Is Positive Well-Being Protective of Mobility Limitations Among Older Adults?

Is Positive Well-Being Protective of Mobility Limitations Among Older Adults? This study examined associations among life satisfaction, perceptions of future happiness, and mobility limitations in a population-based sample of 3,363 older persons from the Survey of Health and Living Status of the Near Elderly and Elderly in Taiwan. We used zero-inflated Poisson regression to determine if current life satisfaction and perceptions of future happiness were independently related to the number of mobility limitations that developed during an approximately 8-year period. We adjusted for sociodemographic characteristics, health status, social involvement, and depressive symptoms at baseline. Life satisfaction and perceptions of future happiness were both associated with the development of fewer mobility limitations during follow-up, but only for those participants who had no mobility limitations at baseline. The results suggest a protective relationship between psychological well-being and physical decline in later life. Key words http://www.deepdyve.com/assets/images/DeepDyve-Logo-lg.png The Journals of Gerontology Series B: Psychological Sciences and Social Sciences Oxford University Press

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Publisher
Oxford University Press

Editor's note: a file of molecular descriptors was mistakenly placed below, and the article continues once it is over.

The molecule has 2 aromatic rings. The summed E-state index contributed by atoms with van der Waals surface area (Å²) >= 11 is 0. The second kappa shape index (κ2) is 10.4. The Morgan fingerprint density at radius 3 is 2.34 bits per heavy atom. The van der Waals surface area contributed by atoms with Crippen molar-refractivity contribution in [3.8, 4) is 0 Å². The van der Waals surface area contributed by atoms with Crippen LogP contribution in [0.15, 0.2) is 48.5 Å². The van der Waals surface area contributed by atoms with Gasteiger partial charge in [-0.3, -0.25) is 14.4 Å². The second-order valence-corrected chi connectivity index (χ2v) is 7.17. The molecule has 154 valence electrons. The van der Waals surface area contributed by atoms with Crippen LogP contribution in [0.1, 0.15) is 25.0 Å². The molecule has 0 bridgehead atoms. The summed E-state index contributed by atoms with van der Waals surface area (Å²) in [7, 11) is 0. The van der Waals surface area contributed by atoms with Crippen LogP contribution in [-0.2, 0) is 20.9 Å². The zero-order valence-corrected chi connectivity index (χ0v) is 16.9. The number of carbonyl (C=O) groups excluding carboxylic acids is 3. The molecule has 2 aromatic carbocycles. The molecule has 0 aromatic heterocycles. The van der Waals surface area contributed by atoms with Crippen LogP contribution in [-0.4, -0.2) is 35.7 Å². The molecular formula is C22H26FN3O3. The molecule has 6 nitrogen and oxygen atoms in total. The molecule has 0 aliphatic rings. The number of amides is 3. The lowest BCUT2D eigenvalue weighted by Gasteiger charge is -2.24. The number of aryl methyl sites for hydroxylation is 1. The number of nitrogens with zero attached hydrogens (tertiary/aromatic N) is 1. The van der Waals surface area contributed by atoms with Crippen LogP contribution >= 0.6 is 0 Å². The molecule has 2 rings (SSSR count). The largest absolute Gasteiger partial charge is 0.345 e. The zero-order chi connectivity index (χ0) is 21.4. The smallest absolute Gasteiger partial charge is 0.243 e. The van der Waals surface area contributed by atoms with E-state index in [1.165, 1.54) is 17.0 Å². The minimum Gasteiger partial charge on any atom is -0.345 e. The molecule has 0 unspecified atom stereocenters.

Copyright
Copyright © 2015 The Gerontological Society of America
ISSN
1079-5014
eISSN
1758-5368
DOI
psychsocgerontology;63/6/P321
Publisher site
See Article on Publisher Site

Abstract

This study examined associations among life satisfaction, perceptions of future happiness, and mobility limitations in a population-based sample of 3,363 older persons from the Survey of Health and Living Status of the Near Elderly and Elderly in Taiwan. We used zero-inflated Poisson regression to determine if current life satisfaction and perceptions of future happiness were independently related to the number of mobility limitations that developed during an approximately 8-year period. We adjusted for sociodemographic characteristics, health status, social involvement, and depressive symptoms at baseline. Life satisfaction and perceptions of future happiness were both associated with the development of fewer mobility limitations during follow-up, but only for those participants who had no mobility limitations at baseline. The results suggest a protective relationship between psychological well-being and physical decline in later life. Key words

Journal

The Journals of Gerontology Series B: Psychological Sciences and Social SciencesOxford University Press

Published: Nov 1, 2008

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